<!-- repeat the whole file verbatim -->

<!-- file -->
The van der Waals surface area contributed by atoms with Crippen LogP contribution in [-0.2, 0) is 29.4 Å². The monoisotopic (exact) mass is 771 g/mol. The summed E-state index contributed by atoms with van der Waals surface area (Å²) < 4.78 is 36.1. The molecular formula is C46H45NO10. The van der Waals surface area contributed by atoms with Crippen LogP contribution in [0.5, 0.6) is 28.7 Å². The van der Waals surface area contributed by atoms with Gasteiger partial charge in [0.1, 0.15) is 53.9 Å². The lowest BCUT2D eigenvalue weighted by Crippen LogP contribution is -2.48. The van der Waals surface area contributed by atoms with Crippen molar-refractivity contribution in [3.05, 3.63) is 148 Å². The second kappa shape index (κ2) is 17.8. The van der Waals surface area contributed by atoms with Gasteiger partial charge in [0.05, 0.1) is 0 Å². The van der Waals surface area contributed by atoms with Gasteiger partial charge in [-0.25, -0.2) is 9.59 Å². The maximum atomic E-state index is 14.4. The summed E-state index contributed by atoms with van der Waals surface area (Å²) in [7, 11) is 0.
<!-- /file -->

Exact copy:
The van der Waals surface area contributed by atoms with Crippen LogP contribution in [-0.2, 0) is 29.4 Å². The monoisotopic (exact) mass is 771 g/mol. The summed E-state index contributed by atoms with van der Waals surface area (Å²) < 4.78 is 36.1. The molecular formula is C46H45NO10. The van der Waals surface area contributed by atoms with Crippen LogP contribution in [0.5, 0.6) is 28.7 Å². The van der Waals surface area contributed by atoms with Gasteiger partial charge in [0.1, 0.15) is 53.9 Å². The lowest BCUT2D eigenvalue weighted by Crippen LogP contribution is -2.48. The van der Waals surface area contributed by atoms with Crippen molar-refractivity contribution in [3.05, 3.63) is 148 Å². The second kappa shape index (κ2) is 17.8. The van der Waals surface area contributed by atoms with Gasteiger partial charge in [0.05, 0.1) is 0 Å². The van der Waals surface area contributed by atoms with Gasteiger partial charge in [-0.25, -0.2) is 9.59 Å². The maximum atomic E-state index is 14.4. The summed E-state index contributed by atoms with van der Waals surface area (Å²) in [7, 11) is 0.